Itbasically proposed a Soft Brexit for agriculture and manufacturing and a Hard Brexit for everything else.

Maybe this was designed to be a “conversation starter”, i.e. if you are being forced to make the first offer make it a strange one!

The reality about Brexit is that it is just not that big an economic deal especially compared with the sheer quantity of inaccurate news flow.

The following is a direct screen print from the Office of National Statistics website:-

Almost half (48%) of UK goods exports went to the EU in 2016. UK goods exports to the EU were worth £145 billion in 2016, or 7.4% of GDP.

Motor vehicles and parts is the largest product group by value of exports: the UK exported £18 bliion of motor vehicles (and trailers) to the EU in 2016. The next largest product group exported to the EU is chemicals and chemical products, £15 billion in 2016.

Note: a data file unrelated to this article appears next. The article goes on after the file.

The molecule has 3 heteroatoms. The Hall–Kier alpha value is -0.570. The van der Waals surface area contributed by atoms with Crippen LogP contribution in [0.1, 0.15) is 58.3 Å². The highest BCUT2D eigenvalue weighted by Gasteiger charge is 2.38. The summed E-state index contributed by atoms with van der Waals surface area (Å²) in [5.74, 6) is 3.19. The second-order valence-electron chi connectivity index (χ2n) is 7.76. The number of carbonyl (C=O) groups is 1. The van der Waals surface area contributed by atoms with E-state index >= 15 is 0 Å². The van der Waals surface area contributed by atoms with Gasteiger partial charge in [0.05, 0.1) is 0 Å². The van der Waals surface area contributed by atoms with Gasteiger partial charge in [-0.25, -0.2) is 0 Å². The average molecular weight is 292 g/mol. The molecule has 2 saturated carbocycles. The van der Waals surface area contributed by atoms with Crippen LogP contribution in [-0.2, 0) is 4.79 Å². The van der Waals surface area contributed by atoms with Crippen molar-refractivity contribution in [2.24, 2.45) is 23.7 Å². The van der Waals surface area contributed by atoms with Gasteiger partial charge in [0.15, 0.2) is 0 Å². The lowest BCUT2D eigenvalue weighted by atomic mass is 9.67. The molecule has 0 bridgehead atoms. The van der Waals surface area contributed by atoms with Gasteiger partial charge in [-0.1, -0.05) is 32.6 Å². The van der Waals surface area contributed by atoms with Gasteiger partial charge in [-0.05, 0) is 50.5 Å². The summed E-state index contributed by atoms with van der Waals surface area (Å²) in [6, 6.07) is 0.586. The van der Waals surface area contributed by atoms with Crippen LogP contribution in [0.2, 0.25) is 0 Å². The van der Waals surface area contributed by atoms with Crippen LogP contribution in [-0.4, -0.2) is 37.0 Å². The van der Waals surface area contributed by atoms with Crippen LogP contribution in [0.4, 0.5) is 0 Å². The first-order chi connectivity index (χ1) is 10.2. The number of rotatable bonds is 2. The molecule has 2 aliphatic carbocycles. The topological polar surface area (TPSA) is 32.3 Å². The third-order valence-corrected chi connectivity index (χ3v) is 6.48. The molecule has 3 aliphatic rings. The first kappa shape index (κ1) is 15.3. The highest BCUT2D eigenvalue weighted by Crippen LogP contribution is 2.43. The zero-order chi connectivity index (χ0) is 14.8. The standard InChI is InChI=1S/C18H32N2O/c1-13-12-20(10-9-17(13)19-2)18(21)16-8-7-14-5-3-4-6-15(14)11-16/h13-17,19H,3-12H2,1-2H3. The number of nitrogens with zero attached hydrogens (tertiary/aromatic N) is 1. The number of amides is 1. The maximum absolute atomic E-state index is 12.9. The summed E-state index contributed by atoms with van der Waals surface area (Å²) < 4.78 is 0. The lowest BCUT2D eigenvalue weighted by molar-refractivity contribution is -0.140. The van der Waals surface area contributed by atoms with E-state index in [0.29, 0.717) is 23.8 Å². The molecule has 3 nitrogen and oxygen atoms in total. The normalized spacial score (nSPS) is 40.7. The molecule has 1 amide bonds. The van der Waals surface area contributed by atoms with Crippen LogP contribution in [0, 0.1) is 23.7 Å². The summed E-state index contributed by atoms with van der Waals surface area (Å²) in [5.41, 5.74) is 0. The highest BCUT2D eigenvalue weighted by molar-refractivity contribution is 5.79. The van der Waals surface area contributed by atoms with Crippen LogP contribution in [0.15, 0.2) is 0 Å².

Most media coverage focuses on the fact that the EU is our major destination for exports, BUT, they are answering the wrong question.

The correct “business-like” question is, how much of our sales are at risk if, in the unlikely event, we were banned from selling to the EU?

The answer from the government’s own statistics department is 7.4%, i.e. not that much. Or to put it another way 92.6% of the UK economy is not at all dependent on having a trade deal with the EU.

We also know that this number is overstated. Any ships that leave a UK port and then stop at say Rotterdam mean that all of those UK goods have been officially exported to Holland not their ultimate destination.

Similarly and allegedly, a pint of milk crosses the Irish Border multiple times and thus is over-counted; also Germany has been steadily repatriating its gold reserves from the vaults of the Bank of England, thus enhancing UK exports to Germany.